Throughout his life, Ian strongly understood that publishing was a professional responsibility that too many biologists and graduate students disregarded. He frequently recounted that “Good writing is hard work and if I complete a manuscript page a day it has been a productive 24 hours.” He led by example, producing hundreds of papers, in several disciplines, over a 72-year period. While nearly half of his written works focused on mammals, including Mammals of British Columbia (co-authored with Charles J. Guiguet, 1965), he also produced books and articles on conservation and management of wildlife. His publications earned him a reputation as “Father of Wildlife Management in Canada.” Ian contributed to five classic books on BC's birds. In the late 1930s, he met with James A. Munro at the BC Provincial Museum to discuss updating the 1925 publication A Distributional List of the Birds of British Columbia by Allan Brooks and Harry S. Swarth. They prepared a simple species outline that included a status designation followed by a list of noteworthy records for each season. Initially Ian helped gather data, but in 1940, after his appointment to UBC as a new faculty member, he became immersed with new responsibilities and Munro continued to complete the manuscript. A Review of the Bird Fauna of British Columbia was published by the Provincial Museum (1947) and remained the standard reference for BC's birds for 44 years.

While dean of graduate studies, Ian retained his role as curator of the vertebrate museum. His success in expanding the zoology department influenced the future of the museum as limited office and research space for faculty and graduate students became a problem. By the late 1960s, there was increasing pressure to use museum space for offices. Ian forestalled that encroachment by hiring Wayne Campbell as a full-time assistant curator.

In November 1972, Ian invited Campbell to discuss updating the 1946 provincial bird book Ian co-authored with James Munro. Campbell had the basis for a new book by amassing more than 235,000 records and nearly 900 articles on the province's birds. Ian concluded that a revision of the 1946 volume would be best served if Campbell were at the BC Provincial Museum, where collections and other resources were available. He encouraged and supported Campbell's application for a position as assistant curator of birds and mammals at the museum. Both men wanted a “new approach” that would include detailed aspects of habitat, ecology, and natural history, rather than being merely a list of records. Campbell had identified major gaps in information that required attention before writing could commence. Ian was apprehensive of the scope proposed for the revision and believed that enthusiasm and commitment would go a long way to completing the task. Over the next 14 years, details for 140,000 specimens were obtained on BC birds housed in museums around the world. More than 6,700 articles on the technical and unpublished literature were gathered and reviewed (see A Bibliography of British Columbia Ornithology, vols. 1 and 2). Remote areas of the province were visited and coastal islands were surveyed. In addition, a database that included submissions from over 7,000 naturalists of more than 2 million records was established on 3 × 4 inch file cards.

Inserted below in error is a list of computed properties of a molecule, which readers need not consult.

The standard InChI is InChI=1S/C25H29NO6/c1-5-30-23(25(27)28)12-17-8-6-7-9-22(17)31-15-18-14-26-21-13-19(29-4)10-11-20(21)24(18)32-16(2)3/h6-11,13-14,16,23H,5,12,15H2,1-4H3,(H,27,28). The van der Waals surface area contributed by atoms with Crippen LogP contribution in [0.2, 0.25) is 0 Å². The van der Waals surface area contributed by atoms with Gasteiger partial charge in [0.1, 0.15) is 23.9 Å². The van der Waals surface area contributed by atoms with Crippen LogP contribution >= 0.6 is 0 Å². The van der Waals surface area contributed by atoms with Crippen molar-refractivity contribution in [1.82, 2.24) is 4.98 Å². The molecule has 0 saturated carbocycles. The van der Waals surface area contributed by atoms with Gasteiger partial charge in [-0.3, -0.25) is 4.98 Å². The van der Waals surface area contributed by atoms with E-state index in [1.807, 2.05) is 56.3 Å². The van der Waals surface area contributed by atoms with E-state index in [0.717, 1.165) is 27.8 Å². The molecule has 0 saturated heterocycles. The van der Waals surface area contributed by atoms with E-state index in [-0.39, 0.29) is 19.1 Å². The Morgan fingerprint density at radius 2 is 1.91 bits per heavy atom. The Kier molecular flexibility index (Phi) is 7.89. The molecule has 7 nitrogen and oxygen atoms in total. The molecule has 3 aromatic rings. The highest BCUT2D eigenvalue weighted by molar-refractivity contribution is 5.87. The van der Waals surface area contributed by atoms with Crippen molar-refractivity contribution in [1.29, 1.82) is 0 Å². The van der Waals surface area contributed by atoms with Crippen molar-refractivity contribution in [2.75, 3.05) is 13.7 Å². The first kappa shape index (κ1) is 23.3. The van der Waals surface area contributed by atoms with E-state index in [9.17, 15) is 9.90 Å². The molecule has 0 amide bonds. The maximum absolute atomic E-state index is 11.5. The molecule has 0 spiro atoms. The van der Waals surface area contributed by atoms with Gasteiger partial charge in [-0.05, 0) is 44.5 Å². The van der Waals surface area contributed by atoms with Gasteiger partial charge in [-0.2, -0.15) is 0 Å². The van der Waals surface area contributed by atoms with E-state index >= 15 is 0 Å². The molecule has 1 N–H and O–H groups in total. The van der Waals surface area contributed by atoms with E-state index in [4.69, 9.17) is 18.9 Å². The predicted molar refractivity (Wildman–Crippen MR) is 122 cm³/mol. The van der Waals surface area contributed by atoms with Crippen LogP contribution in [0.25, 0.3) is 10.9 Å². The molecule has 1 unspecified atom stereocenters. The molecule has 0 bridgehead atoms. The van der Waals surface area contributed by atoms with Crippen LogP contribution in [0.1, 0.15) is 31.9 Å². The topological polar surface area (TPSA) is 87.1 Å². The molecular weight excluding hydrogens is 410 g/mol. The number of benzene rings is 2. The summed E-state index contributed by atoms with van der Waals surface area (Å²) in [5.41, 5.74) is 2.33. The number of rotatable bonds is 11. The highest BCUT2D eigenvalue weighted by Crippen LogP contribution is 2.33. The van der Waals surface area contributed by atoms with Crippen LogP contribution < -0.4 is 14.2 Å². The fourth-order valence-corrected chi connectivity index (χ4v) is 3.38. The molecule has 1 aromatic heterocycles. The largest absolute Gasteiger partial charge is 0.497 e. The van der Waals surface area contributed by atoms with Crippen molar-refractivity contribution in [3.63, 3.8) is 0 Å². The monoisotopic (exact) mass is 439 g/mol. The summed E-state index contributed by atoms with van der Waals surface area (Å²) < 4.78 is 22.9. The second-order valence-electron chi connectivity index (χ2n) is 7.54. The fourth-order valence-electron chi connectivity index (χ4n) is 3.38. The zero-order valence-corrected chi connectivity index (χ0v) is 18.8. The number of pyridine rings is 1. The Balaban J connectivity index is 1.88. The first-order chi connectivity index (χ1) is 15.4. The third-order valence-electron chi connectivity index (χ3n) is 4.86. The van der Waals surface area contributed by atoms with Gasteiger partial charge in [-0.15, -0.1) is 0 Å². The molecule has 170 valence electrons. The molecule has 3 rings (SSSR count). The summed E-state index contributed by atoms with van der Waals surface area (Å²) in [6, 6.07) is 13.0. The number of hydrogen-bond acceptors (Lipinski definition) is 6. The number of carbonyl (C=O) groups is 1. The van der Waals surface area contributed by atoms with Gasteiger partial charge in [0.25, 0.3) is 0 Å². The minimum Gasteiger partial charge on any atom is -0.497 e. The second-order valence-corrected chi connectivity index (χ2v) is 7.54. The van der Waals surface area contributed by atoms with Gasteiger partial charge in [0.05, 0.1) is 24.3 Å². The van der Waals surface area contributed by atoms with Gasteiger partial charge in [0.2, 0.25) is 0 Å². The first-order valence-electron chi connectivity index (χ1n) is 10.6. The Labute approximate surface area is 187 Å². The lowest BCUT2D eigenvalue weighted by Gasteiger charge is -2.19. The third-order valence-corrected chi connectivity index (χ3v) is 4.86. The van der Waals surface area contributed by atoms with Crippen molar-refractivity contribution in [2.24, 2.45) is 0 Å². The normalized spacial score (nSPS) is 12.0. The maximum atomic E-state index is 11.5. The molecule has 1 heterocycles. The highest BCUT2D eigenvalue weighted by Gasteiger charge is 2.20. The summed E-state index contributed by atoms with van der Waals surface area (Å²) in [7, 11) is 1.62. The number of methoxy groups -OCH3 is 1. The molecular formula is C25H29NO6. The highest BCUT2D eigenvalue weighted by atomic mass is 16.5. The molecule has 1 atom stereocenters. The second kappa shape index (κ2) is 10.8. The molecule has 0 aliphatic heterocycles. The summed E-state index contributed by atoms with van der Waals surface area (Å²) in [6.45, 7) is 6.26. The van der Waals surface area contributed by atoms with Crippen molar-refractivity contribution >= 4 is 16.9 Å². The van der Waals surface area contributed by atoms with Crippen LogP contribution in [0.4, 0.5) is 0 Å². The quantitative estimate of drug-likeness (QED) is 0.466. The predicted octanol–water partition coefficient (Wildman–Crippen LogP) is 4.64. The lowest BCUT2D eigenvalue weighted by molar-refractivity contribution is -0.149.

Ian actively encouraged the project and wrote several species accounts and the synopsis “Avian Biodiversity, Ecological Distribution, and Patterns of Change.” At the reception to celebrate publication of The Birds of British Columbia (4 vols.), Ian commented that this body of work was the most significant involvement of his career and would have the greatest and most far-reaching and decisive impact on the conservation and understanding of birds in the province. In addition, Ian published other papers on birds as well as on molluscs, amphibians, and reptiles— and two books on law stamps of Yukon and BC.

Ian was recognized as a distinguished Canadian scholar by the Royal Society of Canada (1946). He received the prestigious Aldo Leopold Memorial Award from the Wildlife Society, the Fry Medal from the Canadian Society of Zoologists, and the Doris Huestis Speirs Award from the Society of Canadian Ornithologists/ Société des Ornithologistes du Canada, the latter for his contributions to ornithology. Ian received the highest civilian honors bestowed by the Canadian and BC governments in becoming an Officer of the Order of Canada (1971) and Officer of the Order of British Columbia (1991). He also received honorary D.Sc. or LLD degrees from UBC, the University of Alberta, Simon Fraser University, the University of Waterloo, and the University of Northern British Columbia. In addition, he held executive positions, often as president or chair, on at least 27 different organizations, both professional and amateur. He invested a combined commitment of 137 years of cumulative service! He never attended a meeting unprepared and was in constant contact with informed individuals to keep updated on the distribution and population changes in wildlife in BC and Canada. Ian's philosophy regarding the role of an individual was straightforward: “You must be the change you wish to see in the natural world.”

Ian married Joyce Racey, the daughter of Kenneth Racey, in 1936. They raised two children, Ann and Garry. During 66 years of marriage, they shared a life of biological discovery and world travel. Ian McTaggart-Cowan is survived by his daughter, Ann Schau, and was predeceased by his wife Joyce, his son Garry, and his own accomplished siblings. His brother Patrick became the first president of Simon Fraser University in BC. His sister Pamela was a prominent architect and sister Joan a horticulturalist.

A commemorative volume, which includes contributions and memories from Ian's students, colleagues, and associates will be published by the Biodiversity Centre for Wildlife Studies in Victoria, BC (see

We thank Spencer G. Sealy, Peter Ommundsen, and Alton S. Harestad for review comments, and Ann Schau for information on her father's early life.

R. Wayne Campbell, Ronald D. Jakimchuk, and Dennis A. Demarchi "In Memoriam: Ian McTaggart-Cowan, 1910–2010," The Auk 130(4), 807-809, (1 October 2013).
Published: 1 October 2013